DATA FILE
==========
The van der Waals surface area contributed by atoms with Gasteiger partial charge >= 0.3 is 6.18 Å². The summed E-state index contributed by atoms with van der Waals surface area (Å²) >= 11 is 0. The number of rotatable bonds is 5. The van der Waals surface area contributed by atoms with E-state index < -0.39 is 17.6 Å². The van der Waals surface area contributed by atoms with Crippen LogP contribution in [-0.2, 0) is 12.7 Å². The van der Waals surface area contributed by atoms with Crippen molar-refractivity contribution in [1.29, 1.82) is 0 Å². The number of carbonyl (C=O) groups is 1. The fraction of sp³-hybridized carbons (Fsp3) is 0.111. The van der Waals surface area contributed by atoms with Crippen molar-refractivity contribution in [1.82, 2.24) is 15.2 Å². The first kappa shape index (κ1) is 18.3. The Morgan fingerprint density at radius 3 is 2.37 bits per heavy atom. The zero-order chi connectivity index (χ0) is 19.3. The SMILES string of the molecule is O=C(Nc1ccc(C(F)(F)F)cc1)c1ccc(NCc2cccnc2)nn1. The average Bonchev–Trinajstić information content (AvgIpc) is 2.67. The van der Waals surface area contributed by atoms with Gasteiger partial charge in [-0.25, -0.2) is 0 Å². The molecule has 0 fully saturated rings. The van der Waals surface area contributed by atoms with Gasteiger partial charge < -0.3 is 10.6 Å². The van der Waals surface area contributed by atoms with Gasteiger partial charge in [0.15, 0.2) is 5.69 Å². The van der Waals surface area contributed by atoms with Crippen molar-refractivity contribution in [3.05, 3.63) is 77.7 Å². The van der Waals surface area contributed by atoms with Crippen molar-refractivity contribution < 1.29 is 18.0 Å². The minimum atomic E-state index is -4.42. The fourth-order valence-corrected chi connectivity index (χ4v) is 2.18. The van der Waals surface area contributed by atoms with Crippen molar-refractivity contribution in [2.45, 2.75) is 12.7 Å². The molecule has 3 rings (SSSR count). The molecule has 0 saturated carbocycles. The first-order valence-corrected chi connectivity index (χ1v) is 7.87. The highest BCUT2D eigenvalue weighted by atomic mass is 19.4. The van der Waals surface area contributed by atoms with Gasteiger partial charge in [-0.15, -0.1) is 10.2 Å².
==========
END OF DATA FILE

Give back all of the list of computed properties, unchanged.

The van der Waals surface area contributed by atoms with Gasteiger partial charge >= 0.3 is 6.18 Å². The summed E-state index contributed by atoms with van der Waals surface area (Å²) >= 11 is 0. The number of rotatable bonds is 5. The van der Waals surface area contributed by atoms with E-state index < -0.39 is 17.6 Å². The van der Waals surface area contributed by atoms with Crippen LogP contribution in [-0.2, 0) is 12.7 Å². The van der Waals surface area contributed by atoms with Crippen molar-refractivity contribution in [1.29, 1.82) is 0 Å². The number of carbonyl (C=O) groups is 1. The fraction of sp³-hybridized carbons (Fsp3) is 0.111. The van der Waals surface area contributed by atoms with Crippen molar-refractivity contribution in [1.82, 2.24) is 15.2 Å². The first kappa shape index (κ1) is 18.3. The Morgan fingerprint density at radius 3 is 2.37 bits per heavy atom. The zero-order chi connectivity index (χ0) is 19.3. The SMILES string of the molecule is O=C(Nc1ccc(C(F)(F)F)cc1)c1ccc(NCc2cccnc2)nn1. The average Bonchev–Trinajstić information content (AvgIpc) is 2.67. The van der Waals surface area contributed by atoms with Gasteiger partial charge in [-0.25, -0.2) is 0 Å². The molecule has 0 fully saturated rings. The van der Waals surface area contributed by atoms with Gasteiger partial charge < -0.3 is 10.6 Å². The van der Waals surface area contributed by atoms with Gasteiger partial charge in [0.15, 0.2) is 5.69 Å². The van der Waals surface area contributed by atoms with Crippen molar-refractivity contribution in [3.05, 3.63) is 77.7 Å². The van der Waals surface area contributed by atoms with Crippen molar-refractivity contribution < 1.29 is 18.0 Å². The minimum atomic E-state index is -4.42. The fourth-order valence-corrected chi connectivity index (χ4v) is 2.18. The van der Waals surface area contributed by atoms with Crippen molar-refractivity contribution in [2.45, 2.75) is 12.7 Å². The molecule has 3 rings (SSSR count). The molecule has 0 saturated carbocycles. The first-order valence-corrected chi connectivity index (χ1v) is 7.87. The highest BCUT2D eigenvalue weighted by atomic mass is 19.4. The van der Waals surface area contributed by atoms with Gasteiger partial charge in [-0.15, -0.1) is 10.2 Å².